Altruistica

"Altruistica": Seeking a return to full financial disclosure and regulatory oversight. A financial market analysis blog for "entertainment purposes" only by an experienced CFA seeking new hedge fund engagements for investment writing and analysis. The author has experience investing internationally, running a hedge fund, making angel investments, and helping launch five startup companies. Investors should do their own due diligence.

23 December 2006

Foreclosures soaring and Mortgage Brokers Exiting


The Mortgage Bust Goes On
WASHINGTON, D.C. - Forbes Magazine, By Matthew Swibel

A record-high 19% of high-cost mortgages originated during the past two years will end in foreclosure, a consequence of the growth in risky mortgage products, according to new data compiled by an industry group.

The nonpartisan Center for Responsible Lending predicts 2.2 million households in this mortgage segment, known as subprime borrowers, either have lost their homes or hold mortgages doomed for foreclosure in the next few years. This estimate comes a week after a grim survey from Fitch Ratings, which studies residential mortgage securities, showing a 16-fold increase in past-due subprime loans in the third quarter of 2006, compared with 1998.

Subprime borrowers, who typically pay interest rates 2% to 3% higher than those with good credit, currently account for a quarter of all mortgage originations. "This is the largest rash of mortgage foreclosures in the modern mortgage market," says Michael Calhoun, president of the Center for Responsible Lending.

The worst-hit areas for rising foreclosures include cities in California, Nevada, New York, New Jersey and the greater Washington, D.C., area that recorded steep housing price appreciation in the past few years. As the market cools, homeowners will find it harder to tap their homes for bigger lines of credit or to take cash out in refinancing. Here comes the pinch: To manage household debt, Americans have used such moves to pull over $2 trillion out of their homes in the past five years. In the first six months of 2006, consumers extracted over $500 billion.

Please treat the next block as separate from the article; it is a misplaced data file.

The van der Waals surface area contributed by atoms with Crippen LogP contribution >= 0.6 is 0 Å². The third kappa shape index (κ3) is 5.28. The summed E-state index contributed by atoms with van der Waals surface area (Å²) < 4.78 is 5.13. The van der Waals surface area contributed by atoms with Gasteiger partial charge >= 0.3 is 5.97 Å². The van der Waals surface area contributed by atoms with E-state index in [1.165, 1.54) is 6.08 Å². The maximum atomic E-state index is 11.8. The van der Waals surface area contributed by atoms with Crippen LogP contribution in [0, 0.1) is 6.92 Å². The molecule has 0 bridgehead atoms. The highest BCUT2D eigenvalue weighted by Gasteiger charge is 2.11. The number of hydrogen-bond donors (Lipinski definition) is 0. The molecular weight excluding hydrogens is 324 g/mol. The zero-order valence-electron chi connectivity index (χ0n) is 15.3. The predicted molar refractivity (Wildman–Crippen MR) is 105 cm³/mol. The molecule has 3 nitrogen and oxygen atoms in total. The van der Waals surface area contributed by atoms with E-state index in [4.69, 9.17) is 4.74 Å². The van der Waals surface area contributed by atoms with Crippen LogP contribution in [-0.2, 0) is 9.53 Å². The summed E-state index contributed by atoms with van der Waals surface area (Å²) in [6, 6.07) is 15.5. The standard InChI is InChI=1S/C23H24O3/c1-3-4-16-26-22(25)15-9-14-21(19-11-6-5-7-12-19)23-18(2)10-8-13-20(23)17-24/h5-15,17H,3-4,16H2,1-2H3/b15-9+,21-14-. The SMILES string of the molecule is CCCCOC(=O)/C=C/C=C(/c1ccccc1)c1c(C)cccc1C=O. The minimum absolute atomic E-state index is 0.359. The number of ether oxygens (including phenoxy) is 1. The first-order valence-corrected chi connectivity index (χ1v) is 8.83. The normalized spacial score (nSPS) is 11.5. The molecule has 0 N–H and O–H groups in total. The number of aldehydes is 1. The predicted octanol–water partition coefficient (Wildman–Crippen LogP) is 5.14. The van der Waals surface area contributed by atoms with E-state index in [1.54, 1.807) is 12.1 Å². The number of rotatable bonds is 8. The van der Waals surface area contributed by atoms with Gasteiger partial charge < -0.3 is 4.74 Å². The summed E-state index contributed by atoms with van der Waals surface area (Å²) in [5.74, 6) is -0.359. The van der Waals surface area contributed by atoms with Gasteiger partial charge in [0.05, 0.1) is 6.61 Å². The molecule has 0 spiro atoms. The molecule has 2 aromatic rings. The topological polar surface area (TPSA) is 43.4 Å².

The sharp increase in foreclosures poses "a serious threat to neighborhood stability," said Pat Vredevoogd, president-elect of the National Association of Realtors, in a conference call with reporters on Tuesday. "It can cause all homes in the neighborhood to lose value." The deterioration of homeowners' ability to keep up with mortgage payments will add oomph to calls on Capitol Hill for new regulation of mortgage lenders and brokers. "There is considerable discussion by incoming House Finance Committee Chairman Barney Frank [D-Mass.] to enact a predatory lending law for these mortgage lending problems," says Keith Ernst, senior policy counsel for the Center for Responsible Lending.


The Senate Banking Committee's agenda under Sen. Chris Dodd, D-Conn., will scrutinize the home-buying process, too. "The amount of household and mortgage debt as a percentage of disposable income is at its worst levels in over a quarter of a century--putting countless Americans on the financial brink," Dodd told a press conference earlier this month. "In many respects, the American Dream is at risk in a way it has never been before. I do not intend to preside over its demise, but rather to do everything possible for its revival." The growing chorus of concern over mortgage costs and foreclosures could ensnare more than just the lenders like Countrywide Financial (nyse: CFC - news - people ), Wells Fargo (nyse: WFC - news - people ) and H&R Block (nyse: HRB - news - people ) who peddle adjustable-rate mortgages with low teaser rates and interest-only features. On Wall Street, risky mortgages get bundled into large pools of mortgage-backed securities, which now account for 23% of all bond market debt outstanding, making it the largest single segment of the U.S bond market.

Increased regulatory oversight could lead to a demand that mortgage servicers give greater flexibility to delinquent borrowers to avoid foreclosure. This would increase a pool's income, but it would also raise its servicing costs--something investors dearly want to avoid.

In Pictures: Ballooning Foreclosure Rates

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